To Thomas Jefferson, these truths were not "self-evident"; they were "sacred and undeniable."
And if he had gotten his way, America would have condemned slavery instead of bowing to delegates from Southern states.
On the 220th anniversary of the signing of the Declaration of Independence today, what most Americans consider a profound and stirring statement authored by Jefferson shows the marks of a committee and a Congress occasionally swayed by politics, historians say.
In fact, some of the ideas and even the phrases were not original to the Declaration but were borrowed from an earlier patriotic broadside, the Virginia Declaration of Rights.
Jefferson lifted phrases and ideas from that document, which was the work of fellow Virginia patriot George Mason, said Gerard Gawalt, specialist in early American history in the Manuscript Division of the Library of Congress.
"I wouldn't say it was plagiarism," Mr. Gawalt said. "I think they were all sharing the same ideas."
The members of the Continental Congress met in Philadelphia that summer in 1776 with the Revolutionary War already a year old and having already voted to organize an army and navy to fight Great Britain. After Virginia delegate Henry Lee proposed a resolution to declare independence on June 7, a committee of five, including Jefferson, Benjamin Franklin and John Adams, was appointed to draft a declaration. To Jefferson fell the writing of the document and two weeks later he returned to the committee with a draft.
It set out not only the moral and philosophical arguments for liberty but also a list of "indictments" against King George III of England.
The Library of Congress has the only known scrap of Jefferson's working draft, as well as the copy he submitted to Franklin and Adams, Mr. Gawalt said.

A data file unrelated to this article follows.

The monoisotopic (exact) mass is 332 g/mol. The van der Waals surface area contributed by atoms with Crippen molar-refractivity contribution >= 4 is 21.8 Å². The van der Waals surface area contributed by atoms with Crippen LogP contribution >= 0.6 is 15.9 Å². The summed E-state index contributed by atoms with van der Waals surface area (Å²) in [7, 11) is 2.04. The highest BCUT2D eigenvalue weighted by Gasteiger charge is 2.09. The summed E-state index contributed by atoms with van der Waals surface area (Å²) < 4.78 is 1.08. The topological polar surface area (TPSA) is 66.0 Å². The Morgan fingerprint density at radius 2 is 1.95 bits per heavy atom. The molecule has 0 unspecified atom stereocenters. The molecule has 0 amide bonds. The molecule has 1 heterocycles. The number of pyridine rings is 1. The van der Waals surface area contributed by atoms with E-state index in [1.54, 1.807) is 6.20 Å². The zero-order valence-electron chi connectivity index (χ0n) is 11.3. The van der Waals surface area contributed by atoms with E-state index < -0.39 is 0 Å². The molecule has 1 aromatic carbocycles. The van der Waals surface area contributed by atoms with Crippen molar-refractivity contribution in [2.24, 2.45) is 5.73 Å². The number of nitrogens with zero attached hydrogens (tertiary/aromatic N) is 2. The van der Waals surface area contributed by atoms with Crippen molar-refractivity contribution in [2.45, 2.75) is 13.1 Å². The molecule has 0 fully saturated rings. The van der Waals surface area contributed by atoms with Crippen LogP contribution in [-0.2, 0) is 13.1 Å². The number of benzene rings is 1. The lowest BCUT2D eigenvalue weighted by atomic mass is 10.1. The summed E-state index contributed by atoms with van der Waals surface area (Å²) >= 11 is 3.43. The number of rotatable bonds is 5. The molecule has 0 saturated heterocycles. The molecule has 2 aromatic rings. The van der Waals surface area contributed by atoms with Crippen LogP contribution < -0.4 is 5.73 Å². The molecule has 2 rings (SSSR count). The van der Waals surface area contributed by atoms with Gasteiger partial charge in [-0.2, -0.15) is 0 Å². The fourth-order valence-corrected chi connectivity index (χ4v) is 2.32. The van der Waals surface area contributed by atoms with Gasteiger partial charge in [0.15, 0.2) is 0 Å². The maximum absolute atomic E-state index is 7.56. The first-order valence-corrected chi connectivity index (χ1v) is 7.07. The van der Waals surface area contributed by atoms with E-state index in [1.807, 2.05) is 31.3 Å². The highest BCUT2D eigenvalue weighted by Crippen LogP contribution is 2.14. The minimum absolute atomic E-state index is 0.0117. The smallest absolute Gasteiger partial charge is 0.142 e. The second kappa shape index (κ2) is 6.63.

By the time the committee and Congress were through, more than 50 changes were made to Jefferson's original draft, Mr. Gawalt said.
Most were minor editing. Franklin inserted the famous phrase "We hold these truths to be self-evident" for Jefferson's phrase, "We hold these truths to be sacred and undeniable."
But some were significant, especially dropping a scathing indictment against King George for encouraging slavery in the colonies, Mr. Gawalt said.
"He has waged cruel war against human nature itself, violating its most sacred rights in the persons of a distant people who never offended him, captivating and carrying them into slavery in another hemisphere, or to incur miserable death in their transportation thither," the original Declaration read.
Jefferson would later write that it was dropped at the request of delegates from South Carolina and Georgia, and that Northern colonists were uneasy about their role in transporting slaves.
South Carolina's reasons were economic, said Edward Cashin, local historian and director of the Augusta State University Center for the Study of Georgia History.
"The South Carolina economy depended on rice and indigo, both of which were the products of slave labor," Dr. Cashin. "And Georgia was an emerging plantation economy. Georgia, like South Carolina, hoped to own slaves and own plantations."
It's not very likely that the Georgia delegation exerted much influence on that, however, because they arrived late to the convention. That delegation included two from the Augusta area, George Walton and Lyman Hall.
"They just arrived in time to sign the Declaration," Dr. Cashin said.
Certainly leaving it in might have altered the course of the country's history, Dr. Cashin said. Less than 100 years later, arguments over slavery nearly ripped the country apart. But that can be said of many other historical events, he added.
Delegates at the convention also altered some of Jefferson's indictments so that they focused on the King rather than his country, Mr. Gawalt said.
"They didn't want to appear to be condemning their friends in Britain, for political reasons," Mr. Gawalt said.
For all the meddling, it is still Jefferson's document, though the changes did make it more readable, Mr. Gawalt said.
Not that the author agreed, however.
"He was still complaining 50 years later that if only they hadn't changed certain words, it would have been better," Mr. Gawalt said.